School Police
The growth of school police on many of the nation’s K-12 campuses has been pretty dramatic.  The Obama administration is urging districts to cut back on the use of school police, often referred to as school resource officers (SROs), to enforce school rules.  Many examples of school police overreacting to student misbehavior have gone viral and are mentioned in a story in THE HECHINGER REPORT.  “Over the past two decades, the number of police officers stationed in K-12 schools has risen dramatically in the name of student safety,” it recounts.  “The federal government has contributed to this rise in school-based police officers . . . . by funding between 100 and 150 such positions each year through DOJ’s Office of Community Oriented Policing Services.  The vast majority of the roughly 19,000 school resource officer positions in K-12 institutions, however, are funded on the state or local level.”
New School Evaluation System Approved
Yesterday the California State Board of Education approved a new system for evaluating schools in the state.  A story in today’s L.A. Times describes the new program which replaces the old Academic Performance Index (API) and its single number based on student test scores with multiple criteria.  “The state Board of Education voted unanimously Thursday,” it reports, “to rate schools using an evaluation that includes many more factors — among them academics, graduation rates, college preparedness and the rates at which non-native speakers are learning English.  The evaluations will incorporate scores on new science tests when those tests are ready.  Attendance data also will factor in eventually.  But unlike in the past, schools will not get an overall rating.  Instead, they’ll receive results on how they’re doing across the new categories, for different groups of students. The results will focus not just on how they’re doing now but how they’ve progressed from year to year.”
The Next Sec. of Education?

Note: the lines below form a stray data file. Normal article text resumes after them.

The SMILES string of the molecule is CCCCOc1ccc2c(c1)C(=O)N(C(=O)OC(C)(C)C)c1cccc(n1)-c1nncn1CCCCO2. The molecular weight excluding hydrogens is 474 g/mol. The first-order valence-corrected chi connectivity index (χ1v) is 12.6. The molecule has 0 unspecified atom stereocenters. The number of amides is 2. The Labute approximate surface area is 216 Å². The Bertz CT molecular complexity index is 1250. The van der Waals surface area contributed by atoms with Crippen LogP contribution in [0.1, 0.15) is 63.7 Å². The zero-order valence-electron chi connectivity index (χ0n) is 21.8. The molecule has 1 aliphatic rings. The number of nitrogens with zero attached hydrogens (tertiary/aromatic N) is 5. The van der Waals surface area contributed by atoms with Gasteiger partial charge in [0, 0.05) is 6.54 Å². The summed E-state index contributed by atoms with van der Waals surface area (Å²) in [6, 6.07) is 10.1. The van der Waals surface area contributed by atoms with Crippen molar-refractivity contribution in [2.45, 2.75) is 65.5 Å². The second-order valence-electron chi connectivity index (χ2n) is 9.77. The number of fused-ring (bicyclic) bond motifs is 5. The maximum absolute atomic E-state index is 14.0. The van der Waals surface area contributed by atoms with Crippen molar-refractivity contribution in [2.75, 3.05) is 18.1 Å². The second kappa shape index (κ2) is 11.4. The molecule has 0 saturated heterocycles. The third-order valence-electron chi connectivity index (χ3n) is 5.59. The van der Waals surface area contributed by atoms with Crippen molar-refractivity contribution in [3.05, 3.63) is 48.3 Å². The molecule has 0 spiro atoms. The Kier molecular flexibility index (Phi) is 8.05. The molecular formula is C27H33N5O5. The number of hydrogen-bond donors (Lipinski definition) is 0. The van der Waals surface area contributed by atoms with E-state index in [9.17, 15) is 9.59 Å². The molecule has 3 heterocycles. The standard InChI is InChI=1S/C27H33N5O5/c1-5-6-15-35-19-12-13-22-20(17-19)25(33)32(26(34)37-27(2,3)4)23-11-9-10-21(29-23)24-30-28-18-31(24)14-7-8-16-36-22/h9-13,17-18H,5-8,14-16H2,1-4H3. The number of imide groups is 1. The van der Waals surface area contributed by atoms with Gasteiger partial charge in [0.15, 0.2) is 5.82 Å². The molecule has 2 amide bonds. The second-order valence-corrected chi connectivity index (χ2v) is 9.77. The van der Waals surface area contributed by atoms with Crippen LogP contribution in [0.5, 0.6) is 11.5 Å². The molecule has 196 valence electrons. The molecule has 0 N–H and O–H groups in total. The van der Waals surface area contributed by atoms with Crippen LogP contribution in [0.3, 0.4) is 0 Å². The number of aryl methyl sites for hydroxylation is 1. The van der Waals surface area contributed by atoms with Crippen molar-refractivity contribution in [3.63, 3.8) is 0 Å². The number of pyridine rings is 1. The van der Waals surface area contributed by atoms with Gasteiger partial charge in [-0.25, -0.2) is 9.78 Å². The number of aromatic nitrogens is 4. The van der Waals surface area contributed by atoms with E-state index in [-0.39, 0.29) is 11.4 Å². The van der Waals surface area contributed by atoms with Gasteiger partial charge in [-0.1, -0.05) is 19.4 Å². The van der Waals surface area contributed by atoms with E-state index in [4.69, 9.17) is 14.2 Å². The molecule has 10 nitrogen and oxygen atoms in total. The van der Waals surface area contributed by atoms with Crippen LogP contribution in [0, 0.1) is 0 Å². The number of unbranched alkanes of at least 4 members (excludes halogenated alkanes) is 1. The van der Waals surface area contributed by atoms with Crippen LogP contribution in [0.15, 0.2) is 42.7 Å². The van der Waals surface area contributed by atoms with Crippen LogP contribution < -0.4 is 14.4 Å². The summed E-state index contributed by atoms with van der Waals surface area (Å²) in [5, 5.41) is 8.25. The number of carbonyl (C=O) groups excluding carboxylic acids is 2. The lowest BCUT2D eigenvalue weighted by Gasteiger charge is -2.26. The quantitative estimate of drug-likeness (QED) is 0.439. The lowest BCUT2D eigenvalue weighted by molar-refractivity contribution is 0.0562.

Education experts have been speculating about who might be the next U.S. Sec. of Education.  Of course, that decision depends totally on which candidate is elected president in November.  However, it doesn’t do any harm to play the guessing game.  Valerie Strauss, on her blog for The Washington Post, has tapped author C.M. Rubin to interview 6 prominent people in the field of education about what they would do if they were selected to head the U.S. Department of Education.  Her first Q & A took place while the “Ed News” was taking a break at the end of August.  It was with Andy Hargreaves, Thomas More Brennan Chair in Education at the Lynch School of Education at Boston College, on Aug. 24th and you can find it by clicking here.  The second in the series is with Randi Weingarten, President of the American Federation of Teachers.  In response to a question about how to make the teaching profession more prestigious Weingarten answered: “Prestige begins with properly preparing, inducting, supporting, paying and respecting teachers.  It includes ensuring teachers have the time, tools and trust they and their students need to succeed.  And we need a higher bar for entry into the profession, along with much better support and mentoring for new teachers than most now receive.”  Part 1 and 2 both include a list all six people in the series.
Charter Schools
And finally, if you thought Ohio, Utah or Pennsylvania had the worst statewide charter system in the nation, you may want to reevaluate after reading Carol Burris’ first in a 4-part series on charters in CALIFORNIA that appears on Valerie Strauss’ blog inThe Washington Post.  Burris is an awarding winning former New York principal who is currently the executive director of the Network for Public Education (NPE).  Strauss adds some introductory comments about the sad state of charters in the Golden State before turning her column over to Burris.  “California has the most charter schools and charter school students in the nation,”Burris relates.  “In 2000, there were 299 charter schools in the Golden State.  Last year there were 1,230.  Twenty-percent of the students in San Diego County attend its 120 charter schools. . . .  Sixteen percent of the students in Los Angeles attend charters, which has cost the district half a billion dollars in the last 10 years. . . . Over 25 percent of all students in Oakland attend charters, in which African American students are dramatically underrepresented.”  Burris provides a litany of ways the charters in California are “messed up” including an exposè of the California Charter School Association (CCSA).  The next 3 parts of her series should be real barn-burners!  Stay tuned!  Diane Ravitch suggests you “please sit down before you read this column.”
Dave Alpert (Oxy, ’71)  
Member ALOED, Alumni of Occidental in Education
That’s me working diligently on the blog.